Avoid all grains and sugar. Eat quality animal proteins, lots of vegetables, fruit, quality fats and nuts and seeds. Seek nutrients, not calories. Will this take effort and diligence? Yes, it absolutely will. You will be making most of your own food and being mindful of what you eat. But, I think your performance and health and worth it. If you need ideas for recipes, you can start here.
If you are trying to lose weight, aim for 100g of carbohydrates (from vegetables, wild rice, potatoes, berries, nuts and seeds) or less. If you are trying to maintain your weight, aim for 150g. If you are trying to gain weight, eat more than 150g per day and if you are hoping for metabolic disease, shoot for more than 300g per day.
There is one caveat to these numbers. If you have a decent amount of muscle mass, you can get away with more carbohydrates. Remember, this is all very individualized, so you are going to have to keep track of your numbers, stick to a plan for a minimum of 3 months and modify accordingly.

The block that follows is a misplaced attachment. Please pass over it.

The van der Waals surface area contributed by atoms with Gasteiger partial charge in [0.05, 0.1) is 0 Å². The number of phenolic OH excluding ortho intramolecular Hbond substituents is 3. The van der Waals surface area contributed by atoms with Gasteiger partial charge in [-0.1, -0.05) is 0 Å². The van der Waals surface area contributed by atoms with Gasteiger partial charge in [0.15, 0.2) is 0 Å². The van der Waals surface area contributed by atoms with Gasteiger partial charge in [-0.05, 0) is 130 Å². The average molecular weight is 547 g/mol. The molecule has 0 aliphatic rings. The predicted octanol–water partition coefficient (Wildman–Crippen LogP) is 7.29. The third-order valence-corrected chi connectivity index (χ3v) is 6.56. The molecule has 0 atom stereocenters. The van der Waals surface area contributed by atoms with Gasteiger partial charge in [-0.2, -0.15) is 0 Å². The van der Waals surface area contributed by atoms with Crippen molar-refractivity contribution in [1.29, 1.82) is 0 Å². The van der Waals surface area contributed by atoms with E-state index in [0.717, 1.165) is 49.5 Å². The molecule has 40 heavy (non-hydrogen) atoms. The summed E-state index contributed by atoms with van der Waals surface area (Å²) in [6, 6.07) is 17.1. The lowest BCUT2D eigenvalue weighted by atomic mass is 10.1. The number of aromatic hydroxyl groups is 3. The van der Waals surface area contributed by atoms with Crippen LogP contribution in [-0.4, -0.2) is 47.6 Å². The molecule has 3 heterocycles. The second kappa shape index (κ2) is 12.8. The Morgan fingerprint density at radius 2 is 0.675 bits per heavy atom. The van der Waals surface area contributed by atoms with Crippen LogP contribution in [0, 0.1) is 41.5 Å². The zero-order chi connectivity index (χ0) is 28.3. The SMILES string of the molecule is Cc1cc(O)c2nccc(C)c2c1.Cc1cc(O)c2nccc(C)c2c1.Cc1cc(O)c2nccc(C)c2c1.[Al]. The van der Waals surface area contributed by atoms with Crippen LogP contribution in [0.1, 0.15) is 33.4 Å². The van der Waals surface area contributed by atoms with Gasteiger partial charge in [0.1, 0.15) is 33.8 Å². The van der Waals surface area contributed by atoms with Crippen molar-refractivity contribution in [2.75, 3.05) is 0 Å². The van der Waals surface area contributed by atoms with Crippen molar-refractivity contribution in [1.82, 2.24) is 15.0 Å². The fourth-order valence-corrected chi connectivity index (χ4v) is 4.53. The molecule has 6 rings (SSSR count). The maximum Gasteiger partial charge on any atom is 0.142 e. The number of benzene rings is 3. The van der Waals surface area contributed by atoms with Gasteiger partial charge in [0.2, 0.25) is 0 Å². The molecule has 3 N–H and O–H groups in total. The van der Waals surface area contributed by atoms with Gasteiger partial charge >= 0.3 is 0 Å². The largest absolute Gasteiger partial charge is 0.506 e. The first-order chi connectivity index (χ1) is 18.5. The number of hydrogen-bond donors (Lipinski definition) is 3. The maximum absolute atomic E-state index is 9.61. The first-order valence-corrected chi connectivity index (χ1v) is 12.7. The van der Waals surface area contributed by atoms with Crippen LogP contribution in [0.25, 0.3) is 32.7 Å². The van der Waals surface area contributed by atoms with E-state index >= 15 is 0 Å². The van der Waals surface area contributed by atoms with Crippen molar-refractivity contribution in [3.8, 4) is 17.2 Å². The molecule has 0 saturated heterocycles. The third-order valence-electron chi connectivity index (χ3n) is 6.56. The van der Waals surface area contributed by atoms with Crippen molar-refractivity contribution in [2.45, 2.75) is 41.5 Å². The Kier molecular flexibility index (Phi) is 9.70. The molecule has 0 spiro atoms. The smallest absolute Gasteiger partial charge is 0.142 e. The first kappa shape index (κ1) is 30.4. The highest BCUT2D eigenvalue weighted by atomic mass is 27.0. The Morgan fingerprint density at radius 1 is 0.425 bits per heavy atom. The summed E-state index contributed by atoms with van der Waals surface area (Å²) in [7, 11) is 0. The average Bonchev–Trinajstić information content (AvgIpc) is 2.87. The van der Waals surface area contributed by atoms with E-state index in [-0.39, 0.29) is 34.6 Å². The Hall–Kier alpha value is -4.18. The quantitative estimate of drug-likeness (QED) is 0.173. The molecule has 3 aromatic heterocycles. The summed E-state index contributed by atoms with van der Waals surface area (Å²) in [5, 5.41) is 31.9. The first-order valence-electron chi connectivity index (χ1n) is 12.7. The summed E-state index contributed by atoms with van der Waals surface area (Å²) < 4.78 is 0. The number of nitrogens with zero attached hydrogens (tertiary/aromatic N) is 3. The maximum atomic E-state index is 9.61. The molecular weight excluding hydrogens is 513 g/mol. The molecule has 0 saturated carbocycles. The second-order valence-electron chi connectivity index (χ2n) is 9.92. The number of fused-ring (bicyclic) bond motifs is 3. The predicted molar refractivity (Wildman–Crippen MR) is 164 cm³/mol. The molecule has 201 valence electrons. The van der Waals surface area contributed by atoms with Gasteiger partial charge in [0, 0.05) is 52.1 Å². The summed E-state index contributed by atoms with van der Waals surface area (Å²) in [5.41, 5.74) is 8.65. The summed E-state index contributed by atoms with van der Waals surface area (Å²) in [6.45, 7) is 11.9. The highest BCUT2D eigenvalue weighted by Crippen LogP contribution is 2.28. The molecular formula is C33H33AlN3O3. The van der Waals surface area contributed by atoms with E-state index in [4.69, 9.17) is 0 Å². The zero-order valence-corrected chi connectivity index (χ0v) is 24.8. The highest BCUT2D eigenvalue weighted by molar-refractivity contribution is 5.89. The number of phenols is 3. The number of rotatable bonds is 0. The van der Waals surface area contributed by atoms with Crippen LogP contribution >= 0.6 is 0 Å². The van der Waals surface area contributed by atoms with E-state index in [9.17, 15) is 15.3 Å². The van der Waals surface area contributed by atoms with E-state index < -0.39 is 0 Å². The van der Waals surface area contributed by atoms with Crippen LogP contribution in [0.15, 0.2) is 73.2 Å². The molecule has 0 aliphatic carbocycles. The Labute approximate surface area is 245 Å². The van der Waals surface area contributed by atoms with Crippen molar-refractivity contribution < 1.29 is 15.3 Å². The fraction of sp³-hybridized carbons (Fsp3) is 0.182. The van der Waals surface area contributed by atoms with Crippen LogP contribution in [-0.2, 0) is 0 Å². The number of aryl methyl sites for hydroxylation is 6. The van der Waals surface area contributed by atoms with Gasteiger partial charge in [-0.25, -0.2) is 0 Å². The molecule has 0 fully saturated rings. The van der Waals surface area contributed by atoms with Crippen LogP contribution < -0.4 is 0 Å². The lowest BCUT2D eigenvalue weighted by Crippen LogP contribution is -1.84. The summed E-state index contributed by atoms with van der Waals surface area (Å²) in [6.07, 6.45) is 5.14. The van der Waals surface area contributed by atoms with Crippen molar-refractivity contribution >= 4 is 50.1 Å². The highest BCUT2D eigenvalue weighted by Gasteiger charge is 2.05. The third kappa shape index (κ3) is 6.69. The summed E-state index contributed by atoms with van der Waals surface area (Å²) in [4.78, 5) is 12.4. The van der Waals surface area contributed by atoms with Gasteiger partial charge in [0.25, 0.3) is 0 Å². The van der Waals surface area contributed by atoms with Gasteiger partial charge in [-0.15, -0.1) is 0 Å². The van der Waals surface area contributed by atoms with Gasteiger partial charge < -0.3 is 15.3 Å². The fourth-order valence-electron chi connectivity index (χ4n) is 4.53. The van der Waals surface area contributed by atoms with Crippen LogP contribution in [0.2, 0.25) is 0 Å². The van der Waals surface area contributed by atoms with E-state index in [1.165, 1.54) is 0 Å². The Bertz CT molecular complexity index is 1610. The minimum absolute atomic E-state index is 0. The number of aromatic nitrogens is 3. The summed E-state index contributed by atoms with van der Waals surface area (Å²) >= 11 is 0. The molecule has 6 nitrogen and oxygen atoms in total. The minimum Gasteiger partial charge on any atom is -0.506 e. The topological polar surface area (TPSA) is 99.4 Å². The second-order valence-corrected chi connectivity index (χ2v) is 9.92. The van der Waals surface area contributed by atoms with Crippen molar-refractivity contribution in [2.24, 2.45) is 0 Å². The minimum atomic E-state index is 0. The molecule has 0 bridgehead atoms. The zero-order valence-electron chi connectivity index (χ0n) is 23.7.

3. Make sleep and recovery a priority. If you are constantly training with a nearly empty sleep tank, your performance will suffer and your sugar cravings will increase. Sleep hygiene and proper recovery are often overlooked. I know it's hard to wrap your head around, but less is often more. Even when it comes to training. Junk miles are just that. Junk. If you are feeling under the weather, your knee is inflamed or your SI joint is acting up, rest. Remember, no one is paying you to train. You must be functional to do your job and have a family or social life. I've written extensively on getting a good night's sleep. You will die faster from lack of sleep than you will from lack of food.